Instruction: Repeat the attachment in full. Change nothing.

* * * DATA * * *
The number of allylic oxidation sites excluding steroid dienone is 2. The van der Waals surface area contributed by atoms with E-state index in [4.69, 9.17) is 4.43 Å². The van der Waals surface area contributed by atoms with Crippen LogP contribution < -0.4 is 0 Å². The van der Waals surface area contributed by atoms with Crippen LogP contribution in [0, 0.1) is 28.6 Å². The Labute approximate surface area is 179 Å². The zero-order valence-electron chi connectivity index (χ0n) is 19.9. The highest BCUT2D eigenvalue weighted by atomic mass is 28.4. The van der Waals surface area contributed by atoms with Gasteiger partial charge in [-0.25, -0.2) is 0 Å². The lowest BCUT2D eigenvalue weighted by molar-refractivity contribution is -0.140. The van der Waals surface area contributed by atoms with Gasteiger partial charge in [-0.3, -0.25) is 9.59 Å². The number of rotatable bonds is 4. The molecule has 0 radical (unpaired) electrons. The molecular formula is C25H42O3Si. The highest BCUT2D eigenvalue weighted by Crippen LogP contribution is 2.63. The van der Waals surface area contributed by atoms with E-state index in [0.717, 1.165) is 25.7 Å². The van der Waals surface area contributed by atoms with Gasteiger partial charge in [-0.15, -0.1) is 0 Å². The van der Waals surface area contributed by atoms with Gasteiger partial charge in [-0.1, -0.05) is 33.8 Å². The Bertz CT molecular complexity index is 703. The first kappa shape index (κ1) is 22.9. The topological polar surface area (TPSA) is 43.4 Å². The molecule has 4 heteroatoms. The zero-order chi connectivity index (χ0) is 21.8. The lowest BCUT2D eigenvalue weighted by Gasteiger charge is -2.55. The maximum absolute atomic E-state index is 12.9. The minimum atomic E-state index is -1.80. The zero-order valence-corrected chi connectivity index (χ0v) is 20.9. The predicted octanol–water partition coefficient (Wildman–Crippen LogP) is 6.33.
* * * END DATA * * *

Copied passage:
The number of allylic oxidation sites excluding steroid dienone is 2. The van der Waals surface area contributed by atoms with E-state index in [4.69, 9.17) is 4.43 Å². The van der Waals surface area contributed by atoms with Crippen LogP contribution < -0.4 is 0 Å². The van der Waals surface area contributed by atoms with Crippen LogP contribution in [0, 0.1) is 28.6 Å². The Labute approximate surface area is 179 Å². The zero-order valence-electron chi connectivity index (χ0n) is 19.9. The highest BCUT2D eigenvalue weighted by atomic mass is 28.4. The van der Waals surface area contributed by atoms with Gasteiger partial charge in [-0.25, -0.2) is 0 Å². The lowest BCUT2D eigenvalue weighted by molar-refractivity contribution is -0.140. The van der Waals surface area contributed by atoms with Gasteiger partial charge in [-0.3, -0.25) is 9.59 Å². The number of rotatable bonds is 4. The molecule has 0 radical (unpaired) electrons. The molecular formula is C25H42O3Si. The highest BCUT2D eigenvalue weighted by Crippen LogP contribution is 2.63. The van der Waals surface area contributed by atoms with E-state index in [0.717, 1.165) is 25.7 Å². The van der Waals surface area contributed by atoms with Gasteiger partial charge in [-0.15, -0.1) is 0 Å². The van der Waals surface area contributed by atoms with Gasteiger partial charge in [-0.1, -0.05) is 33.8 Å². The Bertz CT molecular complexity index is 703. The first kappa shape index (κ1) is 22.9. The topological polar surface area (TPSA) is 43.4 Å². The molecule has 4 heteroatoms. The zero-order chi connectivity index (χ0) is 21.8. The lowest BCUT2D eigenvalue weighted by Gasteiger charge is -2.55. The maximum absolute atomic E-state index is 12.9. The minimum atomic E-state index is -1.80. The zero-order valence-corrected chi connectivity index (χ0v) is 20.9. The predicted octanol–water partition coefficient (Wildman–Crippen LogP) is 6.33.